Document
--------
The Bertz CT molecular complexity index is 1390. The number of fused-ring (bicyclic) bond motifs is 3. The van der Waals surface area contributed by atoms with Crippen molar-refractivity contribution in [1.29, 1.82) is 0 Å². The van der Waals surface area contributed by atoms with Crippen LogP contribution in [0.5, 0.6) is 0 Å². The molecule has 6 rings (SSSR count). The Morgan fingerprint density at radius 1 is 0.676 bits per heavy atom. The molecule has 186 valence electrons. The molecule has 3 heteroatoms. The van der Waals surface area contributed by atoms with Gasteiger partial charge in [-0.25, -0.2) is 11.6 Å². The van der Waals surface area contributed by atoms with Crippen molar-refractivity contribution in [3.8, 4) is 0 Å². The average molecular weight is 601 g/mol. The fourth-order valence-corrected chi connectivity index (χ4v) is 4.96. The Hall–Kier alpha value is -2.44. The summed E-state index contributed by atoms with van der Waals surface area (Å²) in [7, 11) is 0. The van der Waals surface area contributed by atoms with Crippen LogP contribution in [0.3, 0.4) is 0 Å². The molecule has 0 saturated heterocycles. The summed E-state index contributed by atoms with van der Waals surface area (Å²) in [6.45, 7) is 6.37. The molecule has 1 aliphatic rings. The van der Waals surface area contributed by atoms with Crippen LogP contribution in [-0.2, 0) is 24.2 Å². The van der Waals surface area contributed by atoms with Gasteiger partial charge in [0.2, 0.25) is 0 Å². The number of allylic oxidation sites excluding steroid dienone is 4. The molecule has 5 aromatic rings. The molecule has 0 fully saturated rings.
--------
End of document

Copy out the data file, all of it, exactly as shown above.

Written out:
The Bertz CT molecular complexity index is 1390. The number of fused-ring (bicyclic) bond motifs is 3. The van der Waals surface area contributed by atoms with Crippen molar-refractivity contribution in [1.29, 1.82) is 0 Å². The van der Waals surface area contributed by atoms with Crippen LogP contribution in [0.5, 0.6) is 0 Å². The molecule has 6 rings (SSSR count). The Morgan fingerprint density at radius 1 is 0.676 bits per heavy atom. The molecule has 186 valence electrons. The molecule has 3 heteroatoms. The van der Waals surface area contributed by atoms with Gasteiger partial charge in [-0.25, -0.2) is 11.6 Å². The van der Waals surface area contributed by atoms with Crippen molar-refractivity contribution in [3.8, 4) is 0 Å². The average molecular weight is 601 g/mol. The fourth-order valence-corrected chi connectivity index (χ4v) is 4.96. The Hall–Kier alpha value is -2.44. The summed E-state index contributed by atoms with van der Waals surface area (Å²) in [7, 11) is 0. The van der Waals surface area contributed by atoms with Crippen LogP contribution in [0.3, 0.4) is 0 Å². The molecule has 0 saturated heterocycles. The summed E-state index contributed by atoms with van der Waals surface area (Å²) in [6.45, 7) is 6.37. The molecule has 1 aliphatic rings. The van der Waals surface area contributed by atoms with Crippen LogP contribution in [-0.2, 0) is 24.2 Å². The van der Waals surface area contributed by atoms with Gasteiger partial charge in [0.2, 0.25) is 0 Å². The number of allylic oxidation sites excluding steroid dienone is 4. The molecule has 5 aromatic rings. The molecule has 0 fully saturated rings.